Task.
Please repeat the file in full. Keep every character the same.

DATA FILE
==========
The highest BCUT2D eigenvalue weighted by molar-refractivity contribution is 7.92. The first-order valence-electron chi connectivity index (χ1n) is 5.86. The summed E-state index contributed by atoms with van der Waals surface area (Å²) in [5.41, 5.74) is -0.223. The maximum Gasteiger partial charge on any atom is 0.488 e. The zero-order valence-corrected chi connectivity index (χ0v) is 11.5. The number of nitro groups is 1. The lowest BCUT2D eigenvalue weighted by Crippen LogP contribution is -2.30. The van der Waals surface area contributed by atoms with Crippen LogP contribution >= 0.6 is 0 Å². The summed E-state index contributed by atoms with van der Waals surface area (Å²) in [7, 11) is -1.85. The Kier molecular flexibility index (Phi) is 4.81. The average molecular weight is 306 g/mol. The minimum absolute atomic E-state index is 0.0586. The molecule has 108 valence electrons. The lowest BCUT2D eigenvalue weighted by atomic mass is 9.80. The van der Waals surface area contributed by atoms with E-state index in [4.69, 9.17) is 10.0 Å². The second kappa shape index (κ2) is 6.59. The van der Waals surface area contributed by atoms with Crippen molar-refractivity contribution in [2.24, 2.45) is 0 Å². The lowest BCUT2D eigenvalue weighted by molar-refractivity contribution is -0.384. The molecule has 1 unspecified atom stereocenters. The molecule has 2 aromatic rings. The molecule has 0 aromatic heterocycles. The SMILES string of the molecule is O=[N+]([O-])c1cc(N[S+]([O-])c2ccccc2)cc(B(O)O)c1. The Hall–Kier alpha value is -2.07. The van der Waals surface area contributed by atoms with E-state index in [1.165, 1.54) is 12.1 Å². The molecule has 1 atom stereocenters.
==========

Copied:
The highest BCUT2D eigenvalue weighted by molar-refractivity contribution is 7.92. The first-order valence-electron chi connectivity index (χ1n) is 5.86. The summed E-state index contributed by atoms with van der Waals surface area (Å²) in [5.41, 5.74) is -0.223. The maximum Gasteiger partial charge on any atom is 0.488 e. The zero-order valence-corrected chi connectivity index (χ0v) is 11.5. The number of nitro groups is 1. The lowest BCUT2D eigenvalue weighted by Crippen LogP contribution is -2.30. The van der Waals surface area contributed by atoms with Crippen LogP contribution >= 0.6 is 0 Å². The summed E-state index contributed by atoms with van der Waals surface area (Å²) in [7, 11) is -1.85. The Kier molecular flexibility index (Phi) is 4.81. The average molecular weight is 306 g/mol. The minimum absolute atomic E-state index is 0.0586. The molecule has 108 valence electrons. The lowest BCUT2D eigenvalue weighted by atomic mass is 9.80. The van der Waals surface area contributed by atoms with E-state index in [4.69, 9.17) is 10.0 Å². The second kappa shape index (κ2) is 6.59. The van der Waals surface area contributed by atoms with Crippen molar-refractivity contribution in [2.24, 2.45) is 0 Å². The lowest BCUT2D eigenvalue weighted by molar-refractivity contribution is -0.384. The molecule has 1 unspecified atom stereocenters. The molecule has 2 aromatic rings. The molecule has 0 aromatic heterocycles. The SMILES string of the molecule is O=[N+]([O-])c1cc(N[S+]([O-])c2ccccc2)cc(B(O)O)c1. The Hall–Kier alpha value is -2.07. The van der Waals surface area contributed by atoms with E-state index in [1.165, 1.54) is 12.1 Å². The molecule has 1 atom stereocenters.